As people struggle to find and hold onto a meaningful purpose in their work and relationships, they often find it difficult to simply define the overall objectives in their lives. So they often determinedly set out to describe and showcase their strengths, in a powerful attempt to validate their existence and merits. Writer-director Jason Krawczyk and actor Henry Rollins profoundly highlighted their persistence in telling an equally emotional and action-driven horror story in their new film, ‘He Never Died,’ which premiered during last week’s SXSW in Austin, Texas. The performer’s complex anti-hero also enthrallingly showcased his dedication to finding the significance in his own life, particularly when it comes to protecting the people he has surprisingly come to care about during his unique process of living.
‘He Never Died’ follows the reclusive Jack (Rollins), whose depression and severe anti-social behavior has led him to avoid human contact as much as possible. While he spends most of his time sleeping and watching television in his impersonal apartment, he does occasionally venture out to eat at a local diner, play Bingo at his church and buy blood from an immoral hospital intern. He doesn’t have any interest in bonding with anyone, as he’s struggling with his battle with cannibalism, which fuels his immortality.
But Jack is suddenly forced to take personal responsibility for his actions when his violent past comes back to haunt him. His life is unexpectedly changed when he receives an angry phone call from an old fling he hasn’t heard from in nearly two decades, who tells him the young woman who has arrived on his door is their teenage daughter, Andrea (Jordan Todosey). But the newly acquainted father and daughter are completely different from each other, as she’s more outgoing than her withdrawn and quiet father. His isolated attitude also begins changing as he begins to develop a bond with one of the waitresses at the diner, Cara (Kate Greenhouse).
But Jack’s unpredicted good fortune suddenly changes again when he’s targeted by two criminals who are desperately trying to kill him. While their vendetta and motivations aren’t immediately made known, he’s able to physically protect himself, as his body quickly heals from beatings and bullet and knife wounds. In an effort to protect not only himself, but also the women who have unexpectedly provided purpose in his life, Jack must now take full responsibility for his actions and emotions, and finally realize there is a meaningful purpose in his life.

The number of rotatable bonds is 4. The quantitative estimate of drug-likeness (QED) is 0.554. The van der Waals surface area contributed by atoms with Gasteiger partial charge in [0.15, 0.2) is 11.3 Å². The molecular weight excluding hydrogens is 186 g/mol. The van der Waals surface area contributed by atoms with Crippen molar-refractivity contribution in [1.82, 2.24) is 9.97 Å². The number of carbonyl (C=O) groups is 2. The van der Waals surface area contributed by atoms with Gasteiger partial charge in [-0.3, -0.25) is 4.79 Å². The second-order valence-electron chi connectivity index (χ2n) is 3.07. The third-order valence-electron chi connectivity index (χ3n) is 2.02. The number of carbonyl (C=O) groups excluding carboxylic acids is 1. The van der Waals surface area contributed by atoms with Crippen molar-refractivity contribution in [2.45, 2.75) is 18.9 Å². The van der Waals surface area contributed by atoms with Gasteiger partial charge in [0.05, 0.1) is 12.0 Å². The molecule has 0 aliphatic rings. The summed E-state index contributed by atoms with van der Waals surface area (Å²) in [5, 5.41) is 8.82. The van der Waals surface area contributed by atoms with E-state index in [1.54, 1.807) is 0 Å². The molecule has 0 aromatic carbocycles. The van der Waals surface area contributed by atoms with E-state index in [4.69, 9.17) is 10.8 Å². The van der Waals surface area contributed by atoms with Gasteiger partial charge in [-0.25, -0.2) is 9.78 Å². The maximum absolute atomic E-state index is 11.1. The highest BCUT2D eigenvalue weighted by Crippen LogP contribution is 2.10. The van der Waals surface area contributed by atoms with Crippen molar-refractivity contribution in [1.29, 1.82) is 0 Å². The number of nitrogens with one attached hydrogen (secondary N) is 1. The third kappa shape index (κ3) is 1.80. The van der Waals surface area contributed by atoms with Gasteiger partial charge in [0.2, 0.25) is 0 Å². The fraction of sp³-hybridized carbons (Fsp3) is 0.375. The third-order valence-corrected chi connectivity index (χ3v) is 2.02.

Krawczyk and Rollins generously sat down to talk about ‘He Never Died’ during an exclusive interview while attending SXSW at the Hilton Austin Downtown Hotel, on the afternoon of the horror-comedy-drama’s World Premiere during the festival’s Midnighters Section. Among other things, the writer-director and actor discussed how they wanted to chronicle Jack’s story because they were drawn to the idea of existentialism, and whether life is worth living if it never truly ends; how Krawczyk was enthusiastic to the idea of working with Rollins and the rest of the cast and crew to develop Jack’s backstory, personality and relationships, both before and while they were filming; and how they’re humbly appreciative of the movie being accepted into SXSW, and having the chance to share it with audiences who truly embrace the genre.
ShockYa (SY): Jason, you wrote the script for the new horror film, ‘He Never Died.’ What was your inspiration in writing the story for the film, which focuses on the complexities of the main character, Jack, including his addiction to cannibalism and his severe anti-social behavior?